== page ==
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Lot 39


Estimated Value:

2.000 € - 3.000 €


7.000 €


Tibet, 2nd half 18th c.
80 x 59 cm R.
Tempera and gold on cotton fabric, very careful execution of details. This thangka does not primarily have the function of a "field of accumulation" (of merit and wisdom), but serves here as an object of refuge. Taking refuge is the basic practice in Buddhism. It is performed before every meditation and ritual. In order to escape the infinite sufferings to which man is subjected according to Buddhist teachings through countless rebirths, one needs a foundation on which one can firmly rely in every situation. This foundation is the Buddha, his teachings and the community of those on the path to enlightenment, called the three refuges. On this thangka, the Lama represents the Buddha's place, the yidams represent the Buddha's teaching, and the rest of the "friends of salvation" gathered on the thangka represent the community. With three bows, during which certain prayer formulas are spoken and the "Chogs-shin" is visualized, the meditator then takes upon himself the vow to strive for enlightenment for the benefit of all living beings, relying on the three places of refuge. The thangka shows the immeasurable wishing tree that emerged from the cosmic sea, abundantly adorned with fruits, which here take the form of Buddhas and various Lamaist deities. In the crown of the tree is enthroned the root lama, who is kind to all living beings, and who here takes the form of Tsongkhapa (founder of the Yellow Church of Tibet, 1357-1419). In his left hand he holds an alms bowl, the right hand shows the mudra of teaching. Two lotus flowers entwine above his shoulders. Above the lotus of his right shoulder appears the sword of knowledge as a symbol of his wisdom, above that of his left shoulder the wisdom book Prajnaparamita, as a sign of his erudition. In Tsongkhapa's heart is enthroned Buddha Shakyamuni, the historical Buddha, on whose teachings the root lama instructs the disciple in the Dharma. In the heart of Buddha Shakyamuni dwells the Buddha Vajradhara as a symbol of the Dharmakaya, the unborn, uncreated and unchanging body of reality that can no longer be represented. On the left and right sides of the root lama are two groups of lamas, each surrounding a bodhisattva. These are the succession lines of two at first sight contradictory doctrines of Buddhist philosophy, i.e. two different paths to enlightenment. On the left side of the painting is represented the Yogacara school, which teaches that all apparently different things are permeated by the "One Void". Asanga, who received this teaching directly from the Bodhisattva Maitreya, is probably the most famous representative of this school of teaching. On the right side of the root lama, there is the succession line of the Madhyamika school, i.e. the line of those who walk the middle path between the extremes. Asanga, who received this teaching directly from the bodhisattva Maitreya, is probably the best known representative of this school. On the right side of the root lama, there is the succession line of the Madhyamika school, i.e. the line of those who walk the middle path between the extremes. The most famous representative of this school is the Indian Pandita Nagarjuna (150-250 A.D.), who received the transmission of this school from the Bodhisattva Manjugosha. Above the "rootama" Tsongkhapa is the lineage of tantric initiation, headed by the dual presence of the blue-colored Adibuddha Vajradhara. The siddhas and lamas represent the lineage of secret and supreme knowledge, often transmitted only orally to the disciple. Below the root lama, arranged in a ring, are ten classes of buddhas and lamaistic deities symbolizing the various degrees of knowledge imparted in Vajrayana Buddhism. The "salvation friends" arranged on these levels are to be regarded as representatives of their classes, which may be interchangeable. On the six lower flower rings appear Buddhas, Bodhisattvas and Protectors, who are to be regarded as expressions of the wisdoms given in the sutras. On the uppermost four rings are depicted the tantric deities, understood as a figurative description of the knowledge taught in the tantas. On the lowest ring are the Dharmapalas, who protect the Buddha's teachings and serve the meditator by removing obstacles. The Lama represents the figurative and spiritual center of the "Chogs-shin". He rests on the foundation of the ten stages of knowledge (of sutras and tantras), symbolized by the Buddhas and deities below him. As the point of intersection of the two doctrinal paths to the right and left, he merges the two seemingly contradictory truths into a higher unity. That he dwells in the crown of the immeasurable tree of wishes shows that he is the fulfillment of all wishes. The Buddha Shakyamuni in his heart indicates that he is based on the teaching proclaimed by the Buddha, and the Adibuddha in Shakyamuni's heart reveals him as a Lama in form, but as Buddha Vajradhara in essence. By paying homage to him as the essence of all wisdom, as the abode of all Buddhas, and as the connecting link to the three lineages, he becomes the mediator of all wisdom and moral merit to be acquired. At the feet of the wishing tree the two Hindu deities Brahma (l) and Vishnu (r) show themselves in homage. Naga kings, rising from the ocean, make offerings. In the lower left corner of the painting are the seven symbols of a world ruler, and in the lower right appears the cosmic representation of the world mountain Meru, with the gold-roofed temple resting on it, surrounded by the foothills and the four continents. Around the lower branches of the tree are gathered the four Lokapalas, they are the protectors of the four world regions. Framed under glass.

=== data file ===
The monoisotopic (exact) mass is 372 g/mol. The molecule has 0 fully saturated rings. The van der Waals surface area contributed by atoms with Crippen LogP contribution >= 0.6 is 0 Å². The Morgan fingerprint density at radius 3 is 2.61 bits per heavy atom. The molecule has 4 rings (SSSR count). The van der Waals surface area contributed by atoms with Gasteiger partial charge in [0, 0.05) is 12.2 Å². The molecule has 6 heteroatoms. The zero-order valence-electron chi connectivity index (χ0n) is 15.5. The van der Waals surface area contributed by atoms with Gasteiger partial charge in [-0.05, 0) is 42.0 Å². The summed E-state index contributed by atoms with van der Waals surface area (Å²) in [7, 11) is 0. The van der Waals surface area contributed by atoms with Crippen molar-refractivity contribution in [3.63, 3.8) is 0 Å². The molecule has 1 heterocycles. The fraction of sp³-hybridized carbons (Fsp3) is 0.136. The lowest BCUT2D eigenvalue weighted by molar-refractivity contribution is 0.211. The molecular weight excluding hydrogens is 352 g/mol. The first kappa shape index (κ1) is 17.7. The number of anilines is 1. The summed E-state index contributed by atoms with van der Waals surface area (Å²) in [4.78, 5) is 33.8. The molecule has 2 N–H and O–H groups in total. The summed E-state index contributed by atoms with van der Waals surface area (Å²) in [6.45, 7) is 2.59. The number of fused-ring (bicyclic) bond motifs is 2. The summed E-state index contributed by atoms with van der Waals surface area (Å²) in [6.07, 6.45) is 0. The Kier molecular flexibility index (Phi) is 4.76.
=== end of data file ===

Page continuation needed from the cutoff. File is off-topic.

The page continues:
Important German private collection, collected in the 1970s and 80s, mainly acquired from Schoettle Ostasiatica, Stuttgart
Wear, traces of age